“One player messaged me, another chatted with me, but I didn’t hear any apologies, I didn’t hear anyone telling me they didn’t support what was going on. To me, that’s shocking.
“You don’t have to be involved in politics to behave like a human-being. Everyone knows what’s going on. It hurts me. It hurts me every time I arrive at the stadium and see all these Russian players.
“Their only problem right now is not being able to make money transfers. That’s what they’re talking about. This is unacceptable in my opinion.
“I can’t say it about the Belarusians because they’re…victims in this…The only problem [I hear the Russians talking about] is not being able to transfer the money.”
Russian and Belarusian players have been allowed to continue playing tennis in individual events provided they do so under a neutral flag, but Kostyuk would support a ban on players from those countries, saying: “I do not agree with the decisions that have been made.
“I will be concise: look at other sports. Look what they decided. That’s all.”
Russian and Belarusian players have been vocal in calling for peace but have pointedly stopped short of explicitly condemning the actions of their countries.
“I don’t like it, because what’s going on is not a secret,” Kostyuk added. “You cannot be neutral in this
“[Saying] ‘No war’ means a lot of things. We can stop war by giving up. But this was never an option. We don’t want to go in the direction of Russia…”
Elsewhere, Elina Svitolina hosted ‘Tennis with the Stars’ to provide aid relief for Ukrainian refugees this week.
“I’m really thankful to all the people who stand for Ukraine and for people living in Ukraine going through hell,” she told Tennis Channel.
On Tuesday afternoon, Svitolina walked into the Omni Rancho Las Palmas tennis facility with a somber look on her face alongside her husband and ATP veteran Gael Monfils.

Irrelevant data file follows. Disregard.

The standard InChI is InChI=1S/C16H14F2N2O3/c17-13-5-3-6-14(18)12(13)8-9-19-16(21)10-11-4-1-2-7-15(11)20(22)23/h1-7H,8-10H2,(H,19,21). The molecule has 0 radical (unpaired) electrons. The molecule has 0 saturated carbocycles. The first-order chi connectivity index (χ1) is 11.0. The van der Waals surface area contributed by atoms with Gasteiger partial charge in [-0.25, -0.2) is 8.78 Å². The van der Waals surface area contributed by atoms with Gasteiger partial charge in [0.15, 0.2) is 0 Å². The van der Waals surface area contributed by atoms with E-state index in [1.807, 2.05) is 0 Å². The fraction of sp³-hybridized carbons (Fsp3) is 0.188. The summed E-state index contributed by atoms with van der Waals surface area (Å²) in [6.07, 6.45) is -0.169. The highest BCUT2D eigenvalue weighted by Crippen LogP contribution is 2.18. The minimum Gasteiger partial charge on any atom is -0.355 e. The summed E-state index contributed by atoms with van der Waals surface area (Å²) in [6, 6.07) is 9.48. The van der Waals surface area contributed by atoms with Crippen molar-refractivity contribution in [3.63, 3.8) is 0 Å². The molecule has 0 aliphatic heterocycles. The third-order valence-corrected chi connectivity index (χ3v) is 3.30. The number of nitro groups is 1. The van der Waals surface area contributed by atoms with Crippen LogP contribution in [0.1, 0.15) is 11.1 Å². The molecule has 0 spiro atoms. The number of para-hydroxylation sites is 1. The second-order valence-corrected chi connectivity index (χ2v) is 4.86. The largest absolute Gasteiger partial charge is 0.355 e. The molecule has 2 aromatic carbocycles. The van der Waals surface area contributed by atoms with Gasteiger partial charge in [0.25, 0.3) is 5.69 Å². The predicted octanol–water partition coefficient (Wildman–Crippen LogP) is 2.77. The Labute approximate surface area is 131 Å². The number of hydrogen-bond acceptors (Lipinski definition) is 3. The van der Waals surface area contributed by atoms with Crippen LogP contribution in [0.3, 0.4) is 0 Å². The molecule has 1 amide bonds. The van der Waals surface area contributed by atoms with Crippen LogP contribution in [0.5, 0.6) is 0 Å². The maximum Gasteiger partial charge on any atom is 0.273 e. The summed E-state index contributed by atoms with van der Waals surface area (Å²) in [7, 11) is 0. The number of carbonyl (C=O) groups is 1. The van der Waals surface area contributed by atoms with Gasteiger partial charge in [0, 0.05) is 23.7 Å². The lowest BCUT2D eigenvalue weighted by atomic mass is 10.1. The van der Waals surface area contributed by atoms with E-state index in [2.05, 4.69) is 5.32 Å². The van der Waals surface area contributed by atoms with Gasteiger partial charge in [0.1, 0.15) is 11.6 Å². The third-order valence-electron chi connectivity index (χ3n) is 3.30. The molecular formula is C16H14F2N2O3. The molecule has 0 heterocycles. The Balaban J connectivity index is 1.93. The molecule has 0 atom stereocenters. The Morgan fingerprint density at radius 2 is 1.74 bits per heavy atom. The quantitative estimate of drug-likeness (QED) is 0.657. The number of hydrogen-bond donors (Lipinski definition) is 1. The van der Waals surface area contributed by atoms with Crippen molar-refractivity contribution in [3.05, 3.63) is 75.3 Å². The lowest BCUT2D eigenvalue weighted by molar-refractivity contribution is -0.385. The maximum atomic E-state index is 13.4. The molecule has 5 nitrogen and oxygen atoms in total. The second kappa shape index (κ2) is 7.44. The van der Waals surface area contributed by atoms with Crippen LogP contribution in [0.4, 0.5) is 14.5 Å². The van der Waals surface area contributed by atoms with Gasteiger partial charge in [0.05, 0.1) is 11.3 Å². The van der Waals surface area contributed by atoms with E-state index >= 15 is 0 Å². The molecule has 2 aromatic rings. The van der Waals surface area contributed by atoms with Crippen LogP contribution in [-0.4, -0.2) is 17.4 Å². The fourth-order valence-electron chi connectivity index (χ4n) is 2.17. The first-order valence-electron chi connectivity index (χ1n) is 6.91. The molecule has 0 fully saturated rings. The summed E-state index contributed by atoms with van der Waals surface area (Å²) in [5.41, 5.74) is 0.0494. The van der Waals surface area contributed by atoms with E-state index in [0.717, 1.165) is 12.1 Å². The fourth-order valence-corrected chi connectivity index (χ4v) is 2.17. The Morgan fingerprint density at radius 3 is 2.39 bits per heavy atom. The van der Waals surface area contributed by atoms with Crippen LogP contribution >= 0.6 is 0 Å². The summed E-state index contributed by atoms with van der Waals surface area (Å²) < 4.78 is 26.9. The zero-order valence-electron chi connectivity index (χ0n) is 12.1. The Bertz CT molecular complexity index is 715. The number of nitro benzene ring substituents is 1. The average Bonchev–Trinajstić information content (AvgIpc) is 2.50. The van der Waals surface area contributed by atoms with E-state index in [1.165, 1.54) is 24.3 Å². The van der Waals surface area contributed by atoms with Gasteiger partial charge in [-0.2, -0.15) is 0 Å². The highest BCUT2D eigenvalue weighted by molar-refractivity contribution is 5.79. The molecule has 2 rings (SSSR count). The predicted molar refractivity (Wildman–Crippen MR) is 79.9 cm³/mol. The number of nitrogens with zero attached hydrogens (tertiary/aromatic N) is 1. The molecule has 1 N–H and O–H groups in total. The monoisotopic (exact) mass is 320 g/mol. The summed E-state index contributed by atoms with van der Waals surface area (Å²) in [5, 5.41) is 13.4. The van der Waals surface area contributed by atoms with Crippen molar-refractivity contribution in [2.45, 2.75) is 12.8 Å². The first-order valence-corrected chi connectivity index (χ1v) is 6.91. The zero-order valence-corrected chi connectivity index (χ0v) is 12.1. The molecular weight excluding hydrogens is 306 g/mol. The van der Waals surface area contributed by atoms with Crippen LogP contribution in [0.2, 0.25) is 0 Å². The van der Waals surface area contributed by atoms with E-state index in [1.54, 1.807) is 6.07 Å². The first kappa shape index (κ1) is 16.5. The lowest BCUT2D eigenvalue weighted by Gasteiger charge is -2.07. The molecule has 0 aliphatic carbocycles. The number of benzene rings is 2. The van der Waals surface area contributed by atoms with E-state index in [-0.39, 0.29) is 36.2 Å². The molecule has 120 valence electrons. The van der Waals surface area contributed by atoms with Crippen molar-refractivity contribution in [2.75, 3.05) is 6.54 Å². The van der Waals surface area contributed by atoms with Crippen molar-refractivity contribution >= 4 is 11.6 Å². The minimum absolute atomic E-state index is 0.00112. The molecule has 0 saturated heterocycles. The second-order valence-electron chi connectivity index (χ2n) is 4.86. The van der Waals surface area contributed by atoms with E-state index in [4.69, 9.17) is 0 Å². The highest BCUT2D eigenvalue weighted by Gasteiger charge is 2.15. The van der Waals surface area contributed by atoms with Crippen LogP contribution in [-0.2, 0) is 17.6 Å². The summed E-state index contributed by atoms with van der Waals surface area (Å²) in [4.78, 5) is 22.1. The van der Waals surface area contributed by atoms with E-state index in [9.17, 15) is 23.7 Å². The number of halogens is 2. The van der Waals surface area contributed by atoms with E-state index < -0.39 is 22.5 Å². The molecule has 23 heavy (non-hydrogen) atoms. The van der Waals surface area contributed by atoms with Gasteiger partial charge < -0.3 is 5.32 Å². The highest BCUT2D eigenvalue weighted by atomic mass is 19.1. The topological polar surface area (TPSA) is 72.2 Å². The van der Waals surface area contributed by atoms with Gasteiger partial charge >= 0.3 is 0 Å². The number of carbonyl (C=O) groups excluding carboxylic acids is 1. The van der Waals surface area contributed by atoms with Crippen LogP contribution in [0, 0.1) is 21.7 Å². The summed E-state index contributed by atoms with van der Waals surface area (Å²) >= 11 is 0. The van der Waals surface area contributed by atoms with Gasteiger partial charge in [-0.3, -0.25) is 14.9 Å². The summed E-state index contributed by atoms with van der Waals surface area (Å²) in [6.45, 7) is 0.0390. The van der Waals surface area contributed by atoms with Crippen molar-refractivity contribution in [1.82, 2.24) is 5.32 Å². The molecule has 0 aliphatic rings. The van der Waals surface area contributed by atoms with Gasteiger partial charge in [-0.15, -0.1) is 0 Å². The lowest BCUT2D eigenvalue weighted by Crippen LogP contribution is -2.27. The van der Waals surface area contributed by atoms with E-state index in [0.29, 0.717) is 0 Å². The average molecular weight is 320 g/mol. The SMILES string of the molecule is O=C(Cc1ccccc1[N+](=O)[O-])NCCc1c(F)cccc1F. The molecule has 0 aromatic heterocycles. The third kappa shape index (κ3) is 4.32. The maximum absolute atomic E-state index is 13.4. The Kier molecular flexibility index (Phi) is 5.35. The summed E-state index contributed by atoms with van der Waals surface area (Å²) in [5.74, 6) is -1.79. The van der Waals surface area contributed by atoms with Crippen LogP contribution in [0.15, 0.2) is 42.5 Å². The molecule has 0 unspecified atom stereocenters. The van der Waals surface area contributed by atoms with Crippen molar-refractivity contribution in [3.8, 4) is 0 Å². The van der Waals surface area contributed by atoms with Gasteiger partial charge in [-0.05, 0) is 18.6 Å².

The two were joined by Bob & Mike Bryan, Frances Tiafoe, Nick Monroe and Jessica Pegula, who all jumped into action in front of a lively crowd.
Over the last couple of years, Svitolina has given back to her country in various ways, including via her foundation that helps provide opportunities to Ukrainian children, so witnessing the devastating attacks to her homeland makes it even tougher for the World No 18.
“I’ve been helping kids in Ukraine for over two years now and seeing what is happening, the situation in Ukraine with the war, it’s really tough to see for me,” Svitolina told Tennis Channel. “Seeing all the innocent people struggling, it’s heartbreaking for me.
“I’m really happy we could organise this event to raise money and to help people who are in need.”
Other than keeping the crowd entertained with their variety of doubles tricks, the Bryan Brothers held a ‘Racquets for Refugees’ fundraising auction that saw numerous autographed racquets up for grabs, a Chicago Bulls cap signed by Michael Jordan, and various posters featuring Rafael Nadal, Serena Williams and much more.
Hundreds of tennis fans and players made their way to the event about 10 miles away from the Indian Wells Tennis Garden to support Svitolina and Ukraine.